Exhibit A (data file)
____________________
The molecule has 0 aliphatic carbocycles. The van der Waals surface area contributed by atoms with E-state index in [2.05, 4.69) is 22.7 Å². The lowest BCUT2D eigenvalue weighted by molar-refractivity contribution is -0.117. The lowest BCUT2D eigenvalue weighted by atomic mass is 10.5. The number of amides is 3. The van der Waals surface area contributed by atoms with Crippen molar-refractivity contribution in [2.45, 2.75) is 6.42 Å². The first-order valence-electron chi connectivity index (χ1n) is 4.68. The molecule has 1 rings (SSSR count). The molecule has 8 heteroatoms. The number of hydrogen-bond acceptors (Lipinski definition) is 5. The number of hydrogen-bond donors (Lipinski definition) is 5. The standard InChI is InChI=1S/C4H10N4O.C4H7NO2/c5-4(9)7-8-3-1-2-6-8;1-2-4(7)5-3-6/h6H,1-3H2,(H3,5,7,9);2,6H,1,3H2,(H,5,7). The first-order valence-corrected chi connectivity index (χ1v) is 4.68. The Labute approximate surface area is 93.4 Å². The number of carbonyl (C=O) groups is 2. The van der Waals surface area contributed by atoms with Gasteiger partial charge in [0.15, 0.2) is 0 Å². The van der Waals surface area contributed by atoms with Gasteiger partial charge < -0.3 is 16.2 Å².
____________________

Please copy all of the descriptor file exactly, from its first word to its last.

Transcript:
The molecule has 0 aliphatic carbocycles. The van der Waals surface area contributed by atoms with E-state index in [2.05, 4.69) is 22.7 Å². The lowest BCUT2D eigenvalue weighted by molar-refractivity contribution is -0.117. The lowest BCUT2D eigenvalue weighted by atomic mass is 10.5. The number of amides is 3. The van der Waals surface area contributed by atoms with Crippen molar-refractivity contribution in [2.45, 2.75) is 6.42 Å². The first-order valence-electron chi connectivity index (χ1n) is 4.68. The molecule has 1 rings (SSSR count). The molecule has 8 heteroatoms. The number of hydrogen-bond acceptors (Lipinski definition) is 5. The number of hydrogen-bond donors (Lipinski definition) is 5. The standard InChI is InChI=1S/C4H10N4O.C4H7NO2/c5-4(9)7-8-3-1-2-6-8;1-2-4(7)5-3-6/h6H,1-3H2,(H3,5,7,9);2,6H,1,3H2,(H,5,7). The first-order valence-corrected chi connectivity index (χ1v) is 4.68. The Labute approximate surface area is 93.4 Å². The number of carbonyl (C=O) groups is 2. The van der Waals surface area contributed by atoms with Gasteiger partial charge in [0.15, 0.2) is 0 Å². The van der Waals surface area contributed by atoms with Gasteiger partial charge < -0.3 is 16.2 Å².